The NSW Legislative Council has received a list of buildings that may potentially have flammable cladding; however, the public will not have access to this information as the list has been deemed a security risk by the state government.

The cladding register was created by a special taskforce after auditing over 185,000 building records. The list includes buildings that have been confirmed to have combustible cladding as well as those assessed as ‘at-risk’ by Fire and Rescue NSW.

The government has cited security concerns for their decision to keep the cladding list private. According to the Department of Customer Service, these buildings could be at risk of arson and terrorist acts. Releasing the highly sensitive information could also hurt the interests of property owners and potentially mislead the public.

Meanwhile, the Fire Brigade Employees’ Union of NSW has criticised the government for withholding the cladding list from the public. The union believes that the people who live or work in the listed buildings should know about the potential risk.

In a new report, the Construction, Forestry, Maritime, Mining and Energy Union (CFMEU) has called for the Federal Government to harmonise construction laws nationwide so that the current crisis of confidence in the apartment building sector could be addressed. The union blames the national construction crisis on the failure of successive federal and state governments to properly regulate the industry, wasting billions of dollars and endangering lives.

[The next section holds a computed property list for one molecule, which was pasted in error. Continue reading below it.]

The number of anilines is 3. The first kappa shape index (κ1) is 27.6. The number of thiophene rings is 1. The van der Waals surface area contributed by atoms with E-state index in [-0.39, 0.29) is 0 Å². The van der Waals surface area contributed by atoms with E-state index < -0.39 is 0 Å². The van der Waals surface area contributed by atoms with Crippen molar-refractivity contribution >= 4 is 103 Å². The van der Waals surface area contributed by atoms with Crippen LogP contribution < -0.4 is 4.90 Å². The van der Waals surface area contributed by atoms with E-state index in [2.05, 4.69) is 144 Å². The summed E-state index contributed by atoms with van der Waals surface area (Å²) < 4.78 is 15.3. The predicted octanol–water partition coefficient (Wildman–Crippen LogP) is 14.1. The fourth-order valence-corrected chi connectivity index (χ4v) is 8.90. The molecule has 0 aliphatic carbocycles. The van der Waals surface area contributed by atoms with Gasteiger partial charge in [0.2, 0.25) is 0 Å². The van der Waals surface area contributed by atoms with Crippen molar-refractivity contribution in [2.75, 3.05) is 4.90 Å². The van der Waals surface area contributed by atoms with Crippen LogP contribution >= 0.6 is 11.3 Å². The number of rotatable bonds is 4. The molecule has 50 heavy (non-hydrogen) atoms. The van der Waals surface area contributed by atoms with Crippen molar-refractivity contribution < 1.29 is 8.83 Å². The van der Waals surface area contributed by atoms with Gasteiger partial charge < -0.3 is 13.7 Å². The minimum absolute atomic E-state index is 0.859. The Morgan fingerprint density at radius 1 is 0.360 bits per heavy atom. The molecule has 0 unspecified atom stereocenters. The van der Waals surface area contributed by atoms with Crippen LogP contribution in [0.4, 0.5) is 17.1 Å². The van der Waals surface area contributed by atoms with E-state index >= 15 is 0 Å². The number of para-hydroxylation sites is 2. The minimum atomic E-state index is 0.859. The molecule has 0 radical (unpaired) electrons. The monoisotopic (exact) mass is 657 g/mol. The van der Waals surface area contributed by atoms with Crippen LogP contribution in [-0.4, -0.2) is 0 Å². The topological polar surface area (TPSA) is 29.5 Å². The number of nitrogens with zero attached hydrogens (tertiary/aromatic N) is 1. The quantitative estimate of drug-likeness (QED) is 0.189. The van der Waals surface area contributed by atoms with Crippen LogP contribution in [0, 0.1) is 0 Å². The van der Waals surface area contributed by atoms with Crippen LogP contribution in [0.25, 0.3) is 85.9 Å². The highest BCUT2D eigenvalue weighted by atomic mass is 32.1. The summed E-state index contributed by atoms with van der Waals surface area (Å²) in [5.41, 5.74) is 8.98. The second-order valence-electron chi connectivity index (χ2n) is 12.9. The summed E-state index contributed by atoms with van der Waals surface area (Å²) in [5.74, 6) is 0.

CFMEU construction and general division national secretary Dave Noonan says the crisis has cost $6.2 billion in building defects, remediation and associated costs, while Australian governments have wasted $10.8 billion in the last ten years due to a lack of expertise.

The CFMEU has made three key recommendations to the Federal Government to resolve the construction crisis. In addition to nationally consistent construction laws to help improve outcomes across Australia, the union also recommended that state and territory governments require building companies to have a history of site safety, ensure timely delivery and pay all workers’ entitlements and wages. Additionally, governments would have to prove value for money in projects that receive federal funding.

The report also suggests that the federal government should use the billions of dollars in federal infrastructure funding as leverage to ensure better compliance by state governments.

Federal industry minister Karen Andrews has said state governments are already working together on a consistent approach to implement the recommendations of the Shergold-Weir Building Confidence report.

The State Government has also initiated action to restore confidence in the construction industry, says NSW minister for better regulation Kevin Anderson. Measures include new legislation that would register thousands of building and design professionals to ensure they work in compliance with national building codes, and a NSW Cladding Support Unit to work with councils to expedite the assessment of the high risk buildings in the cladding list.